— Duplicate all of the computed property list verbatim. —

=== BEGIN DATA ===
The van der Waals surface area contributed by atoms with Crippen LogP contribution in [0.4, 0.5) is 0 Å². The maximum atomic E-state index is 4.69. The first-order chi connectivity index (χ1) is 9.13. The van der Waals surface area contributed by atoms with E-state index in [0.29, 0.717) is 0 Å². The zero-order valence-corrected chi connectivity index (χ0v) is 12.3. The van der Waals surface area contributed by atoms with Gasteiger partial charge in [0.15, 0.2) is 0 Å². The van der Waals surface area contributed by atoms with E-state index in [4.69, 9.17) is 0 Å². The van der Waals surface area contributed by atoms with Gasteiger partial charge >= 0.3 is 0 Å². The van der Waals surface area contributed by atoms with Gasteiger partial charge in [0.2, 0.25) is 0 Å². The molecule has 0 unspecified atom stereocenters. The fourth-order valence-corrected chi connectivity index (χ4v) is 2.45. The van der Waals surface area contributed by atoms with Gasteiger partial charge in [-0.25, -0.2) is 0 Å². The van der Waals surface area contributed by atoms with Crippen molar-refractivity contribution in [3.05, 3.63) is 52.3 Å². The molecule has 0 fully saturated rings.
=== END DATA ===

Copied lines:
The van der Waals surface area contributed by atoms with Crippen LogP contribution in [0.4, 0.5) is 0 Å². The maximum atomic E-state index is 4.69. The first-order chi connectivity index (χ1) is 9.13. The van der Waals surface area contributed by atoms with E-state index in [0.29, 0.717) is 0 Å². The zero-order valence-corrected chi connectivity index (χ0v) is 12.3. The van der Waals surface area contributed by atoms with Gasteiger partial charge in [0.15, 0.2) is 0 Å². The van der Waals surface area contributed by atoms with E-state index in [4.69, 9.17) is 0 Å². The van der Waals surface area contributed by atoms with Gasteiger partial charge >= 0.3 is 0 Å². The van der Waals surface area contributed by atoms with Gasteiger partial charge in [0.2, 0.25) is 0 Å². The molecule has 0 unspecified atom stereocenters. The fourth-order valence-corrected chi connectivity index (χ4v) is 2.45. The van der Waals surface area contributed by atoms with Gasteiger partial charge in [-0.25, -0.2) is 0 Å². The van der Waals surface area contributed by atoms with Crippen molar-refractivity contribution in [3.05, 3.63) is 52.3 Å². The molecule has 0 fully saturated rings.